- Students will explain basic concepts in formal language theory, grammars, automata theory, computability theory, and complexity theory.
- Students will relate practical problems to languages, automata, computability, and complexity.
- Students will demonstrate an increased level of mathematical sophistication, including applying proof techniques to prove correctness of their solutions.
- Students will describe and apply mathematical and formal techniques for solving problems in computer science.

bldg. 70, room 3645

Email: my_initials at cs.rit.edu (please replace my_initials with ib)

- Tuesday 6-7pm (please come at 6pm or let me know that you are coming, otherwise I might leave),
- Wednesday 10-12pm and 1-2pm,
- and, if none of the above times works for you, by appointment.

- 1016-366 (Discrete Mathematics II) or 1055-265 (Honors Discrete Mathematics) or permission of the instructor
- Algorithms and data structures at the level of an introductory programming sequence.

**Regular languages and finite automata:**

Strings and languages, Regular languages and regular expressions, Finite automata (DFA, NFA, NFA-Lambda), Languages accepted by finite automata, Transforming NFA-lambda to NFA, NFA to FA, Kleene's theorem, Pumping lemma, Minimal DFAs, Closure of regular languages under union, concat, intersection, complementation, Kleene star, Decision problems for regular languages and algorithms for these problems**Context-free languages:**

Context-free grammars, Derivations, acceptance, Giving a grammar for a language / describing language generated by a grammar, Closure properties, Non-closure, Left-most derivations, parse/derivation trees, Ambiguity, CFLs and PDAs, PDAs are equivalent to CFGs, DPDAs are more powerful than FAs, PDAs are more powerful than DPDAs, Normal forms, CFL pumping lemma, CFL intersected with regular is CFL, decision problems for CFLs and their algorithms**Turing machines:**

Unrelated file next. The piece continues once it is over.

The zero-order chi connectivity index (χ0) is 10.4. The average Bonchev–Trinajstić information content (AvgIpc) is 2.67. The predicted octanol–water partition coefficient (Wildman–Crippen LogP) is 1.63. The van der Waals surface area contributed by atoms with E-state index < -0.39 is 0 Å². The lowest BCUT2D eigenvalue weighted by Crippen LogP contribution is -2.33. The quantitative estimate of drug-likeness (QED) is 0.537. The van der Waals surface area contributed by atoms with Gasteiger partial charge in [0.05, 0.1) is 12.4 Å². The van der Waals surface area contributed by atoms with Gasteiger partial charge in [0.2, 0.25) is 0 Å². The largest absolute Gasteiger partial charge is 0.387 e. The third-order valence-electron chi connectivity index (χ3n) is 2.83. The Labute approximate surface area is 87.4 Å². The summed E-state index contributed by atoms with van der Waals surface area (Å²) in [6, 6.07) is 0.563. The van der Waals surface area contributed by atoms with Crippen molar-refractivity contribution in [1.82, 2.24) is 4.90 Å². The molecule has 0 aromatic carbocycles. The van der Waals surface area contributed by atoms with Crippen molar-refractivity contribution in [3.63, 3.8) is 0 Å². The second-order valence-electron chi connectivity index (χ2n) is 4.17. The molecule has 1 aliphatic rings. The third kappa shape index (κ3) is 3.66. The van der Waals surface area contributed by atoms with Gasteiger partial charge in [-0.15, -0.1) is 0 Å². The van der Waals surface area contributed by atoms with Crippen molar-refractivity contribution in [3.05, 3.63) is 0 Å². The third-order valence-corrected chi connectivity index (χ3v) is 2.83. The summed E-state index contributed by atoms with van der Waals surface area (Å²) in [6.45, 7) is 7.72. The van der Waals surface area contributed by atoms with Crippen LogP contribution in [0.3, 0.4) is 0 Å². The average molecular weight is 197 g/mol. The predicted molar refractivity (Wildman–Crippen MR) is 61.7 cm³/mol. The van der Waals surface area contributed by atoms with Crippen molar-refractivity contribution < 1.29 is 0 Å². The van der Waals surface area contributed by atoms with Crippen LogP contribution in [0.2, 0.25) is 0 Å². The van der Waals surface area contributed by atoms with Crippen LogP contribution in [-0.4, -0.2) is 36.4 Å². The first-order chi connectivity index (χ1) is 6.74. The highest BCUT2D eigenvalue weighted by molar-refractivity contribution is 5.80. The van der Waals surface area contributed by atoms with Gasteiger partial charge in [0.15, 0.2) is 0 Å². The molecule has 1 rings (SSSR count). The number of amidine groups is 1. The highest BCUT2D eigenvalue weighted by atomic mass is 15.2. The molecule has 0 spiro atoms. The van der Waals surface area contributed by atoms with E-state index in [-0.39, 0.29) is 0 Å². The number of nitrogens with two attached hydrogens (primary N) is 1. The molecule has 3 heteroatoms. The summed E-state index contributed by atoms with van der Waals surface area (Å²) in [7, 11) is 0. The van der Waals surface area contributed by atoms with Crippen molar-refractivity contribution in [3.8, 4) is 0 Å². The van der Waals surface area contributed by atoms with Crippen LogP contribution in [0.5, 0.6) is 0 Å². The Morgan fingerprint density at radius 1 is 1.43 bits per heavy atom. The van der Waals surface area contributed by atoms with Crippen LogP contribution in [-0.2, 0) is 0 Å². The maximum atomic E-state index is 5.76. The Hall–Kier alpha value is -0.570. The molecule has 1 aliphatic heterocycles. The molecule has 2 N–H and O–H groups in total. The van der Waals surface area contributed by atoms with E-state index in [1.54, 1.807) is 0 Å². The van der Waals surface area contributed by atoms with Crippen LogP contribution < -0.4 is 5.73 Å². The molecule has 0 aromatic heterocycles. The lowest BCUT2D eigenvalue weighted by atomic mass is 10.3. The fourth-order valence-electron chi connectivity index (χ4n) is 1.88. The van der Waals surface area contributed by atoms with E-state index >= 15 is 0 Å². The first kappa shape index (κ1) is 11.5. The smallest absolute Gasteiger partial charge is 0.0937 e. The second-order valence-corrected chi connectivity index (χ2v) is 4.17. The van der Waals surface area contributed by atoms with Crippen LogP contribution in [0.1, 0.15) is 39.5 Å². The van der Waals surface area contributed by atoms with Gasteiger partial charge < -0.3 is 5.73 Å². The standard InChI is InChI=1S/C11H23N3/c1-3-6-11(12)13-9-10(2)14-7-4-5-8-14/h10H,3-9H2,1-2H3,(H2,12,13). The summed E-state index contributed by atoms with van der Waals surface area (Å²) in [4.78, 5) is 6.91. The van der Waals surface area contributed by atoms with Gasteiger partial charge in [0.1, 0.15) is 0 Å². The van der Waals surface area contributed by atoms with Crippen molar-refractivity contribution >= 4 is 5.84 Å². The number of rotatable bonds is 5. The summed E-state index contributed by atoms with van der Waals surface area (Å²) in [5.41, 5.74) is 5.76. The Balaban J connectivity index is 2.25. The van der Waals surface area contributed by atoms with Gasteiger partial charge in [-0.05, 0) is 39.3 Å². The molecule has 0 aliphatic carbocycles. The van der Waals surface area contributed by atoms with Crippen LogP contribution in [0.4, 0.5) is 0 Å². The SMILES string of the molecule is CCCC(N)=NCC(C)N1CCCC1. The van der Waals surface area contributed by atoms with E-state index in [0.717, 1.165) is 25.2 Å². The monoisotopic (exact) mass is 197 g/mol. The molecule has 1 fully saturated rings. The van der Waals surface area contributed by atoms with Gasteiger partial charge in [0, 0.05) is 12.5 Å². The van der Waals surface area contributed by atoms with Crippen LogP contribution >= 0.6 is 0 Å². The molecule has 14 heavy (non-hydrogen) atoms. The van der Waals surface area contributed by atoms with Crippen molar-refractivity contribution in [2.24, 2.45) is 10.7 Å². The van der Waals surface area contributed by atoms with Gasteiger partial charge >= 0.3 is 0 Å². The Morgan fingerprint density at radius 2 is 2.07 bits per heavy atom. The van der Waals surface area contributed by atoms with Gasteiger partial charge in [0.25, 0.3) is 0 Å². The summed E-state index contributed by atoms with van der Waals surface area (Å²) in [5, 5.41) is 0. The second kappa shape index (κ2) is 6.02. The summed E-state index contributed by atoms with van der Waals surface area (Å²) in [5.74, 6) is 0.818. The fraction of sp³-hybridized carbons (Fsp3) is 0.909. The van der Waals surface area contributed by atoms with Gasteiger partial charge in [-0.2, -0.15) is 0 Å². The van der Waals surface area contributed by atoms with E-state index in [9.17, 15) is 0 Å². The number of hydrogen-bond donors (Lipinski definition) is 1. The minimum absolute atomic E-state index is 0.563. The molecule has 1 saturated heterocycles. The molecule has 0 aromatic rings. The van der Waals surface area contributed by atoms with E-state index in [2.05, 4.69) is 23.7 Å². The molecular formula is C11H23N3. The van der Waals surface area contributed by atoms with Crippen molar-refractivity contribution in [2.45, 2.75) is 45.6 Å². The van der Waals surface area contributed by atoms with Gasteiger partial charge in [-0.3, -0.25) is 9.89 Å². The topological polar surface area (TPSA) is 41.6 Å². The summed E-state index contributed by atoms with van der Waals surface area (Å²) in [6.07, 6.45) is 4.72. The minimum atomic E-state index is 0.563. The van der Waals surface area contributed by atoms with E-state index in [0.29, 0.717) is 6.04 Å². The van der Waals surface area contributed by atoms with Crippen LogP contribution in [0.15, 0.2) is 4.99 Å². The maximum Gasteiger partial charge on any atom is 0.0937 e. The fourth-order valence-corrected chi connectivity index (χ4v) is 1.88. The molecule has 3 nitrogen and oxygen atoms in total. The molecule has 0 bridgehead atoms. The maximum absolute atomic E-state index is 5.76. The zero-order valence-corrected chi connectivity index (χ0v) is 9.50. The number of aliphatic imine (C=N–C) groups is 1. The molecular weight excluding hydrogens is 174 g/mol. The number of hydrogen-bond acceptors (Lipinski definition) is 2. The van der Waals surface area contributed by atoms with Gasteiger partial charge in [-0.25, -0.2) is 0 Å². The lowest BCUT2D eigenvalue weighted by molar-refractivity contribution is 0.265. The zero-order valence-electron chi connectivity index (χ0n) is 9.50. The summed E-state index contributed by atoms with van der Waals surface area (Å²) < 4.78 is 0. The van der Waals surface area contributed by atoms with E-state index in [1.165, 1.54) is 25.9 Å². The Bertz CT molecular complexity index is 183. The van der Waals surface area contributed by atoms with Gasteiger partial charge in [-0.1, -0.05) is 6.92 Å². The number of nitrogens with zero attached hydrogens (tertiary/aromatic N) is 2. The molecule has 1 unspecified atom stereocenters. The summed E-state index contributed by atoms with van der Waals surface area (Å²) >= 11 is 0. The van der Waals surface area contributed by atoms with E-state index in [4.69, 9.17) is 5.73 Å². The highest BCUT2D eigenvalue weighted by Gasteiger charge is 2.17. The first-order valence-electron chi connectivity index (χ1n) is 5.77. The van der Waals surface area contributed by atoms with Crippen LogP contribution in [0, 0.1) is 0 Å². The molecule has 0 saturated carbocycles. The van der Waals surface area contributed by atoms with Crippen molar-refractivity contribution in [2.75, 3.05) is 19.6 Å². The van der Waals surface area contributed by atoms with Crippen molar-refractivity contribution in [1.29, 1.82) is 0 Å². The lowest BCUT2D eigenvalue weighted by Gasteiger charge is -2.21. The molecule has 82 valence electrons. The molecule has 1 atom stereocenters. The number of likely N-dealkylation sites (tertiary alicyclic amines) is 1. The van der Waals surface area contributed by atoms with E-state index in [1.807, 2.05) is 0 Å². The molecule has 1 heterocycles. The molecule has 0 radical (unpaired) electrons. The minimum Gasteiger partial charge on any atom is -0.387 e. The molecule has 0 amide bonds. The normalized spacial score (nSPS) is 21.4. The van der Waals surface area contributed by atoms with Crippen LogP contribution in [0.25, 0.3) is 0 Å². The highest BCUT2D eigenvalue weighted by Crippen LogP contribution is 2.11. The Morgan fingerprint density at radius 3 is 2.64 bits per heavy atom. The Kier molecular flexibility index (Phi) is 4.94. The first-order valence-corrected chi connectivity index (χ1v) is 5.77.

TM definition, Universal Turing machine, Languages accepted by TMs/ recognized by TMs, Recursive and recursively enumerable languages, RE intersect coRE = REC, Church-Turing thesis, Turing machine equivalences, Chomsky hierarchy**Computability:**

Decision problems, Halting problem, Other undecidable problems**Complexity:**

The class P / problems in P, The class NP / problems in NP / relation between P, NP, coNP, NP-completeness and reductions, SAT is NP-complete, Other NP-complete problems, Beyond NP

Unless it is specifically stated otherwise, you may work on and submit your homework in groups of 1 or 2. If you choose to work as a group of 2, both of you should contribute significantly to the solution for every question. You should submit only one copy of the homework with both your names on it. All authors have to be able to explain all solutions. Whether you submit on your own or with a partner, discussing homework with your fellow students is encouraged. However, after such discussions, all notes must be discarded, blackboards erased, and every group must write up their solutions in private without further consultations with your classmates or any written material other than your class notes, materials handed out in class, the textbook or this webpage. For every problem discussed with other students, state their names and briefly sketch the extent of your discussions (e.g. "solved together", or "clarified problem statement"). You are not allowed to look up the answers to your homeworks.

Your homework submissions must be submitted by
**Thursday, 4pm** sharp.
You have the following submission options:

- Bring it to class, I will collect the homeworks at the start of the class.
- Send it to me by e-mail, use the
**pdf-format**. The e-mail must be sent before the beginning of the class.

I will stop answering homework questions at 8pm on Wednesdays. (This means that you can send an e-mail with a homework question by Wednesday 8pm and I will answer it as soon as possible, I will do my best to send my answer by 10pm.)

Exams can not be made up except for real emergencies in which case proper documentation (like a doctor's note) will be required. If at all possible, you should contact me prior to the exam. Oversleeping, cars that don't start etc. do not constitute a valid excuse.

- 50% Homeworks and the best of
- 25% Midterm and 25% Final Exam or
- 20% Midterm and 30% Final Exam

>90%: A; 80%-89%: B; 70%-79%: C; 60%-69%: D; <60%: F.

However, your final grade will never be more than one letter grade higher than the average of your midterm and final. In addition, if the average of your midterm and final is below 60%, you fail the course.

All grades will be posted on myCourses.

You should only submit work that is completely your own. Failure to do so counts as academic dishonesty and so does being the source of such work. Submitting work that is in large part not completely your own work is a flagrant violation of basic ethical behavior and will minimally be punished with failing the course.